1941 Gene Autry movie. Vincent Rose, Al Lewis, Larry Stock. A hit with Glen Miller and Ray Eberle. Then Louis, Fats Domino and Elvis - 'Blueberry Hill'
1942 Victor Schertzinger & Jonny Mercer for the film ‘The Fleets In’ - 'Tangerine'James Dempsey & George Mitchell - 'Ace in the Hole'
1947 L Alter & E DeLange - 'Do you Know what it Means to miss New Orleans'
Singing the 20th Century -
Some fun from a mate ... just a list of songs, year by year, from 1900 through to the late 60's, ending with the great song wasteland, from which the world has yet to emerge. It was not easy to narrow this down, even to this many songs, there were hundreds of candidates! This was a very select, and subjective, list. I'm sure yours would be different. It was primarily based, not on how popular the songs were then, but how well they were remembered, and whether my mates, mostly born by 1940, can successfully sing them and play them ... it was just a list.
1901 Just a-Wearyin' for You
1902 Bill Bailey, Won't You Please Come Home, In the Good Old Summer Time
1903 Sweet Adeline
1904 Meet Me in St Louis, Louis, Goodbye, My Lady Love, Yankee Doodle Boy, Give My Regards to Broadway
1905 In My Merry Oldsmobile, Wait 'Till the Sun Shines, Nellie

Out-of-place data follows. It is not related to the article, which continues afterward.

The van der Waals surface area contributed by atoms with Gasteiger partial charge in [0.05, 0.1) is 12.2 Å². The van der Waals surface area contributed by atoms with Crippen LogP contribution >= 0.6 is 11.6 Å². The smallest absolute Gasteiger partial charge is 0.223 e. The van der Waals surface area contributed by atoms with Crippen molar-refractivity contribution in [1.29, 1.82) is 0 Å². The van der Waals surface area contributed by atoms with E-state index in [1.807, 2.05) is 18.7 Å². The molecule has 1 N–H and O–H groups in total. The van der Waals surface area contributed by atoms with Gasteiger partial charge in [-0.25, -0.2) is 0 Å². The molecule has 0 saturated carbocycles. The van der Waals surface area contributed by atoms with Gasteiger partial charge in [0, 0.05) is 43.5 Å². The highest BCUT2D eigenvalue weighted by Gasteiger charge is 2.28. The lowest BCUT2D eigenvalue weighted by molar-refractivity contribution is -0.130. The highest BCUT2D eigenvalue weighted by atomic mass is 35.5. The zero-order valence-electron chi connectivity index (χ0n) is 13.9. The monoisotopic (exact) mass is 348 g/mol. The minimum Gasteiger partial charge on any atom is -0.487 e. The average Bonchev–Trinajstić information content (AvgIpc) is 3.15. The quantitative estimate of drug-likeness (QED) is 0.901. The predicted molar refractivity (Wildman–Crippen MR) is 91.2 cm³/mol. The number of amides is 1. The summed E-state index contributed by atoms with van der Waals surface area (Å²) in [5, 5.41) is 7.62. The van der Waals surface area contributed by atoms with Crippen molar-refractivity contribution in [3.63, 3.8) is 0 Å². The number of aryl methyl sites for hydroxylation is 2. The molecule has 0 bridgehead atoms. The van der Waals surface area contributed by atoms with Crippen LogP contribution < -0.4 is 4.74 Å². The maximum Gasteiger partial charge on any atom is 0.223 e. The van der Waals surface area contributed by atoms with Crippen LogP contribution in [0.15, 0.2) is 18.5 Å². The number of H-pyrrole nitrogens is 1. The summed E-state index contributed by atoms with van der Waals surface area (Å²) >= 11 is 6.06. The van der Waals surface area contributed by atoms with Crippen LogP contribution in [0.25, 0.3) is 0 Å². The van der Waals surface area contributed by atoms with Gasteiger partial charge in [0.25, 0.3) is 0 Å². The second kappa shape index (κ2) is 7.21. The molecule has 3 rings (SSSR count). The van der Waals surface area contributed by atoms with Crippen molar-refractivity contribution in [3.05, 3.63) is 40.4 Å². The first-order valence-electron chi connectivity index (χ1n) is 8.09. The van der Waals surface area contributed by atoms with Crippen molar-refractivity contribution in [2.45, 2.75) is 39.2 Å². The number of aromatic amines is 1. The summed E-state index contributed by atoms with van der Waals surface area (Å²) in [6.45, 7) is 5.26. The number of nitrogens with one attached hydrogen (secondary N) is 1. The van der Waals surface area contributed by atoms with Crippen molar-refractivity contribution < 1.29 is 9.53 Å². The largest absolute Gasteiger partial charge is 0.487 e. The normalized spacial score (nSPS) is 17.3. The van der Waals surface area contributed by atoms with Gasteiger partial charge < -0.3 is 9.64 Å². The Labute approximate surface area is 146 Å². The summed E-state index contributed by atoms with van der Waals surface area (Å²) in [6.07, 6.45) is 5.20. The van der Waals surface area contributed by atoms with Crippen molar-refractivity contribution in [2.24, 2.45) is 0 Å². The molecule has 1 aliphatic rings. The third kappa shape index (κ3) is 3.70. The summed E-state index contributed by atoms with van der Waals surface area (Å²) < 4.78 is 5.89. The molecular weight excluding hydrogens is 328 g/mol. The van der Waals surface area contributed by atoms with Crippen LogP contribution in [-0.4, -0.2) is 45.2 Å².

1906 You're a Grand Old Flag
1907 School Days, On the Road to Mandalay
1908 Take Me Out to the Ball Game, Shine on, Harvest Moon
1909 Put on Your Old Grey Bonnet, Meet Me Tonight in Dreamland, By the Light of the Silvery Moon
1910 Let Me Call You Sweetheart, Down by the Old Mill Stream
1911 Alexander's Ragtime Band, I Want a Girl Just Like the Girl, Oh, You Beautiful Doll
1912 Moonlight Bay, When Irish Eyes Are Smiling
1913 You Made Me Love You
1914 Too-ra-loo-ra-loo-ral, It's a Long Way to Tipperary, When You Wore a Tulip, Play a Simple Melody
1915 There's a Long, Long Trail a-Winding
1916 Pretty Baby, I Ain't Got Nobody
1917 Pack Up Your Troubles in Your Old Kit Bag, For Me and My Gal, Oh, Johnny, Oh, Over There, Darktown Strutters' Ball
1918 Oh, How I Hate to Get Up in the Morning, I'm Always Chasing Rainbows, Till We Meet Again, Beautiful Ohio
1919 How Ya Gonna Keep 'em Down on the Farm, I'm Forever Blowing Bubbles, A Pretty Girl is Like a Melody, Swanee
1920 I'll Be with You in Apple Blossom Time, Avalon, Margie
1921 Ain't We Got Fun, Peggy O'Neil, I'm Nobody's Baby, April Showers
1922 Chicago, Carolina in the Morning
1923 Swingin' Down the Lane, Yes We Have No Bananas, Who's Sorry Now
1924 California, Here I Come, What'll I Do, Serenade (Student Prince), Tea for Two